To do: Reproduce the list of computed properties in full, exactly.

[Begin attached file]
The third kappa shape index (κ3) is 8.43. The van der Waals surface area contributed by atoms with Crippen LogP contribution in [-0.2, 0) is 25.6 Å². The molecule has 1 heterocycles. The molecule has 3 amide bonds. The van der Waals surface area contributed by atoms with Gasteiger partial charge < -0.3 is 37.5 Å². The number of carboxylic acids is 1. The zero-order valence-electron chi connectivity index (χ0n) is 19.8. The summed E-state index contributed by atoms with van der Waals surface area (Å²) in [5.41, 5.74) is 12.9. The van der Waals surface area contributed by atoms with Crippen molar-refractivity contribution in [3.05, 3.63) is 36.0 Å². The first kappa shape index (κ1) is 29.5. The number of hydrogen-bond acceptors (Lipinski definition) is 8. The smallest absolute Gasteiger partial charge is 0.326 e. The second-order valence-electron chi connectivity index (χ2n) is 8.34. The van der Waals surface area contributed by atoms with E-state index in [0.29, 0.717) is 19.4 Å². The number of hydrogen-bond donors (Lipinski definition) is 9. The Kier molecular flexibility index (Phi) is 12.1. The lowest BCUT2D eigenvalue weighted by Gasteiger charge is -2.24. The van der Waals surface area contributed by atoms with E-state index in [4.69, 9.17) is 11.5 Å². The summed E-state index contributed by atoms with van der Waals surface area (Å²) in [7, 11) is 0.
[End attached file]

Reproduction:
The third kappa shape index (κ3) is 8.43. The van der Waals surface area contributed by atoms with Crippen LogP contribution in [-0.2, 0) is 25.6 Å². The molecule has 1 heterocycles. The molecule has 3 amide bonds. The van der Waals surface area contributed by atoms with Gasteiger partial charge < -0.3 is 37.5 Å². The number of carboxylic acids is 1. The zero-order valence-electron chi connectivity index (χ0n) is 19.8. The summed E-state index contributed by atoms with van der Waals surface area (Å²) in [5.41, 5.74) is 12.9. The van der Waals surface area contributed by atoms with Crippen molar-refractivity contribution in [3.05, 3.63) is 36.0 Å². The first kappa shape index (κ1) is 29.5. The number of hydrogen-bond acceptors (Lipinski definition) is 8. The smallest absolute Gasteiger partial charge is 0.326 e. The second-order valence-electron chi connectivity index (χ2n) is 8.34. The van der Waals surface area contributed by atoms with E-state index in [0.29, 0.717) is 19.4 Å². The number of hydrogen-bond donors (Lipinski definition) is 9. The Kier molecular flexibility index (Phi) is 12.1. The lowest BCUT2D eigenvalue weighted by Gasteiger charge is -2.24. The van der Waals surface area contributed by atoms with E-state index in [4.69, 9.17) is 11.5 Å². The summed E-state index contributed by atoms with van der Waals surface area (Å²) in [7, 11) is 0.